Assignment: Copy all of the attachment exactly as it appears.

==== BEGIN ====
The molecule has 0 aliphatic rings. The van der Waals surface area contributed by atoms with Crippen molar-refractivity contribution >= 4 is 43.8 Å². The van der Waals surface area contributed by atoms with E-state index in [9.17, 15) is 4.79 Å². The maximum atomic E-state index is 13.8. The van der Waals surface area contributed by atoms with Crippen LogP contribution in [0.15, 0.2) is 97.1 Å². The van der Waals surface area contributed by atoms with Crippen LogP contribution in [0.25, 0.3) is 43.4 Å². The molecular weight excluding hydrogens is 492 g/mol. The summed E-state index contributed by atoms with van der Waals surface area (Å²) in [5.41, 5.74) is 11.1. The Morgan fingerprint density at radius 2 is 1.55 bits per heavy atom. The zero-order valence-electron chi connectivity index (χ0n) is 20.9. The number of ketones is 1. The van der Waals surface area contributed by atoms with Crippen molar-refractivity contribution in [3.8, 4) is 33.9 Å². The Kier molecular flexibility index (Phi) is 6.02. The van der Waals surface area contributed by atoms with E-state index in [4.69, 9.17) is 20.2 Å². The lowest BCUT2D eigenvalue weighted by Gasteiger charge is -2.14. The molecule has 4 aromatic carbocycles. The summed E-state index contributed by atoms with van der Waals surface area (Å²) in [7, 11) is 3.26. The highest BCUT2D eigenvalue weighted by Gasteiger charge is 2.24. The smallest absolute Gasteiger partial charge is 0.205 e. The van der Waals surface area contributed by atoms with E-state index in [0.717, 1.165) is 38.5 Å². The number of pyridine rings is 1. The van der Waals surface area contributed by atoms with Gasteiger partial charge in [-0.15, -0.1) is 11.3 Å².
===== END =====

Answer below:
The molecule has 0 aliphatic rings. The van der Waals surface area contributed by atoms with Crippen molar-refractivity contribution >= 4 is 43.8 Å². The van der Waals surface area contributed by atoms with E-state index in [9.17, 15) is 4.79 Å². The maximum atomic E-state index is 13.8. The van der Waals surface area contributed by atoms with Crippen LogP contribution in [0.15, 0.2) is 97.1 Å². The van der Waals surface area contributed by atoms with Crippen LogP contribution in [0.25, 0.3) is 43.4 Å². The molecular weight excluding hydrogens is 492 g/mol. The summed E-state index contributed by atoms with van der Waals surface area (Å²) in [5.41, 5.74) is 11.1. The Morgan fingerprint density at radius 2 is 1.55 bits per heavy atom. The zero-order valence-electron chi connectivity index (χ0n) is 20.9. The number of ketones is 1. The van der Waals surface area contributed by atoms with Crippen molar-refractivity contribution in [3.8, 4) is 33.9 Å². The Kier molecular flexibility index (Phi) is 6.02. The van der Waals surface area contributed by atoms with E-state index in [4.69, 9.17) is 20.2 Å². The lowest BCUT2D eigenvalue weighted by Gasteiger charge is -2.14. The molecule has 4 aromatic carbocycles. The summed E-state index contributed by atoms with van der Waals surface area (Å²) in [7, 11) is 3.26. The highest BCUT2D eigenvalue weighted by Gasteiger charge is 2.24. The smallest absolute Gasteiger partial charge is 0.205 e. The van der Waals surface area contributed by atoms with E-state index in [0.717, 1.165) is 38.5 Å². The number of pyridine rings is 1. The van der Waals surface area contributed by atoms with Gasteiger partial charge in [-0.15, -0.1) is 11.3 Å².